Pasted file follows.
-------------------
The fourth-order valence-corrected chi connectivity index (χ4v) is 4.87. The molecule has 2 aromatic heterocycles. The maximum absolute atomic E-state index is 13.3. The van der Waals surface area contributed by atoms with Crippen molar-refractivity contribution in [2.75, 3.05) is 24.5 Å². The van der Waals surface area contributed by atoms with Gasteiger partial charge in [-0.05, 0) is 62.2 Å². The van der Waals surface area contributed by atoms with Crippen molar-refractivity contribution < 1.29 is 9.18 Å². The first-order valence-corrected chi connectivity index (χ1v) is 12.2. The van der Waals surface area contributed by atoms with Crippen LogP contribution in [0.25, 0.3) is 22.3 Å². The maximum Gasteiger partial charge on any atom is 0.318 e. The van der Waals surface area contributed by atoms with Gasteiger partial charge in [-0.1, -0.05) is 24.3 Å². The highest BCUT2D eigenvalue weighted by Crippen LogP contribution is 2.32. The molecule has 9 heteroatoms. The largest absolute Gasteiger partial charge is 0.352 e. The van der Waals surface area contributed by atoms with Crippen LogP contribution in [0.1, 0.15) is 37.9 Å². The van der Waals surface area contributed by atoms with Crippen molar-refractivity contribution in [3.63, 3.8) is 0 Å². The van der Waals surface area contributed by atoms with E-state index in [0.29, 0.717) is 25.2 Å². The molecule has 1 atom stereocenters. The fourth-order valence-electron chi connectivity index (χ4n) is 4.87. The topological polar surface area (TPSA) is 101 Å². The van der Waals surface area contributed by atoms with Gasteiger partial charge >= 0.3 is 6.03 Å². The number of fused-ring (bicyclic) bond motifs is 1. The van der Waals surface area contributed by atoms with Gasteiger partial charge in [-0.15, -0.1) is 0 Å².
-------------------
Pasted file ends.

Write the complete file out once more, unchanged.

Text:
The fourth-order valence-corrected chi connectivity index (χ4v) is 4.87. The molecule has 2 aromatic heterocycles. The maximum absolute atomic E-state index is 13.3. The van der Waals surface area contributed by atoms with Crippen molar-refractivity contribution in [2.75, 3.05) is 24.5 Å². The van der Waals surface area contributed by atoms with Gasteiger partial charge in [-0.05, 0) is 62.2 Å². The van der Waals surface area contributed by atoms with Crippen molar-refractivity contribution < 1.29 is 9.18 Å². The first-order valence-corrected chi connectivity index (χ1v) is 12.2. The van der Waals surface area contributed by atoms with Crippen LogP contribution in [0.25, 0.3) is 22.3 Å². The maximum Gasteiger partial charge on any atom is 0.318 e. The van der Waals surface area contributed by atoms with Gasteiger partial charge in [-0.1, -0.05) is 24.3 Å². The highest BCUT2D eigenvalue weighted by Crippen LogP contribution is 2.32. The molecule has 9 heteroatoms. The largest absolute Gasteiger partial charge is 0.352 e. The van der Waals surface area contributed by atoms with Crippen LogP contribution in [0.1, 0.15) is 37.9 Å². The van der Waals surface area contributed by atoms with Crippen molar-refractivity contribution in [3.63, 3.8) is 0 Å². The van der Waals surface area contributed by atoms with E-state index in [0.29, 0.717) is 25.2 Å². The molecule has 1 atom stereocenters. The fourth-order valence-electron chi connectivity index (χ4n) is 4.87. The topological polar surface area (TPSA) is 101 Å². The van der Waals surface area contributed by atoms with Gasteiger partial charge >= 0.3 is 6.03 Å². The number of fused-ring (bicyclic) bond motifs is 1. The van der Waals surface area contributed by atoms with Gasteiger partial charge in [-0.15, -0.1) is 0 Å².